Brilliant Miller [01:20:32] Yeah, it’s amazing. And to me, a perfect example of what you talked about earlier, how now modern science is kind of validating or verifying what we’ve known for thousands of years. But it’s like, yup, it works.
Diane Dreher [01:20:44] Yeah, I’m very excited about the Global Coherence Initiative.
Brilliant Miller [01:20:48] Yeah, it’s so interesting.
Diane Dreher [01:20:50] I do that at night also, you know, to send out because our energies collectively affect the energies of the planet. So happy. Yeah, me too.
Brilliant Miller [01:21:05] And at the same time, it’s like, man, some of the headlines, you know, because as we record this now, it’s September of 2022. I think this will probably live on the Internet forever, probably. But so just to give the listeners some reference, one of the headlines I read this week was about Putin mobilizing 300,000 more troops to participate in this Ukraine conflict. And it’s like I don’t know if I don’t know what’s going on, but I know there’s a lot of devastation.
Diane Dreher [01:21:33] So yeah. And a lot of Russians are protesting against that, which, you know, in fact, sometimes when I do the Global Coherence Initiative, you know, you can look and see where in the world other people are meditating and tuning in the little bright spots. And there are occasionally people meditating for heart math in Russia. So, you know, we’re not alone.
Brilliant Miller [01:21:59] Yeah. Awesome. All right. Well, thank you. Okay. I’ll keep us moving here. Question number seven. What’s one thing you wish every American knew?
Diane Dreher [01:22:12] How to begin dealing with the chronic stress that most of us experience so that we can become more centered, more balanced, and more at peace with ourselves and others. So dealing with stress, we need the tools to deal with stress.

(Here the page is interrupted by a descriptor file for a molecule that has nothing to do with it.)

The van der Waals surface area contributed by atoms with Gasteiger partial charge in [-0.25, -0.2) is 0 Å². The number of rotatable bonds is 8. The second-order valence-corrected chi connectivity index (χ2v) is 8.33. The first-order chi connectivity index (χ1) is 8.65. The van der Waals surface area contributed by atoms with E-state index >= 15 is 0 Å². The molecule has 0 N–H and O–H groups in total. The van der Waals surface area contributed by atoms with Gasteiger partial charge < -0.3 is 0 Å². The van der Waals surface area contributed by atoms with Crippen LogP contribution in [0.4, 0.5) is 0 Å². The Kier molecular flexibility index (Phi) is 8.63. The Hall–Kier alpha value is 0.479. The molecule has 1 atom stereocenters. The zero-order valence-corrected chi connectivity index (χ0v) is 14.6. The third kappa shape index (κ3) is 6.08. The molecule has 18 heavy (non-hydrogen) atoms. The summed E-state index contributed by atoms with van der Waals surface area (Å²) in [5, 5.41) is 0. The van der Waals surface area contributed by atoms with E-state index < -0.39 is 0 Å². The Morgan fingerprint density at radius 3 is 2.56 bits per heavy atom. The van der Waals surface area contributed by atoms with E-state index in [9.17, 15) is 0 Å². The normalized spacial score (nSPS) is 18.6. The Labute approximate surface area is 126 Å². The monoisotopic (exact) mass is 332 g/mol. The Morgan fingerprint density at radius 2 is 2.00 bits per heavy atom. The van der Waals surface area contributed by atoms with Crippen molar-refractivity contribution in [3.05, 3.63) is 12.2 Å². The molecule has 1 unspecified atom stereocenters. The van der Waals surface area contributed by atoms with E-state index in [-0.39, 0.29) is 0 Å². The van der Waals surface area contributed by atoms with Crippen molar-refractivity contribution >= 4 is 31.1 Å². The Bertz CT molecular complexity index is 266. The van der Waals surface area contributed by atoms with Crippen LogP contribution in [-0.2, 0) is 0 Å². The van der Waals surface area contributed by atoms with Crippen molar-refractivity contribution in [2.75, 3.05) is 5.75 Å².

Brilliant Miller [01:22:30] Yeah, I agree. Question eight. What’s the most important or useful thing you’ve learned about making relationships work?
Diane Dreher [01:22:40] One word, listening.
Brilliant Miller [01:22:43] Yeah sounds so easy. And question number nine. Aside from compound interest, what’s the most important or useful thing you’ve ever learned about money?
Diane Dreher [01:23:04] It’s a resource and a means to an end. And what I’ve noticed is when I work for money just for myself. That’s pretty limited. So all of my books, I donate some of my royalties to causes that I believe in, and then I feel like I’m making money for the greater good.
Brilliant Miller [01:23:29] Right on. That’s really cool. What are some of the causes that you that your books contribute to?
Diane Dreher [01:23:35] Oh. Depending upon what the book is, inner-gardening is to help, you know, nature conservation. Some groups like the Tao of inner peace. Doctors Without Borders. You know, groups that promote peace on lots of different levels. The Carter Center, which is amazing considering what Jimmy Carter has done since he became president.
Brilliant Miller [01:24:02] Right on. Yeah. He’s a real peace builder.
Diane Dreher [01:24:05] Yeah.
Brilliant Miller [01:24:07] That’s amazing. Okay, well, speaking of money. One of the things I have done in an attempt to express gratitude to you for sharing so generously with me and everyone listening is I’ve gone online and I’ve made a microloan to a woman entrepreneur in Colombia. Her name is Susana. She’ll use this money to make improvements to her business and to purchase raw materials like fabrics and threads and pens and buttons that she well, she’s a dressmaker, so I won’t receive any interest from this when Susana repays it. Instead, that will go to fund the operation in Colombia of microloans. So my hope is in some way our conversation will continue to do good in the world and it will be even part of a virtuous cycle. So thank you for giving me a reason to do that.
Diane Dreher [01:24:57] That is so beautiful. Thank you.
Brilliant Miller [01:25:00] My pleasure. My pleasure. Okay. Well, we’re in the last part when the last part of the interview and I realize I have one other question to ask you, so I’m going to reserve that for the end. But this is the time where I’ll ask you a few questions about writing and the creative process. And you talked about that experience when you were 19, getting this intuitive hit, so to speak, and driving into the newspaper and asking for a job and getting one. And you said, I heard you say that, well, you’re a writer. You should go work there. Yeah. Did you first know you were a writer? Was that the moment or was it earlier?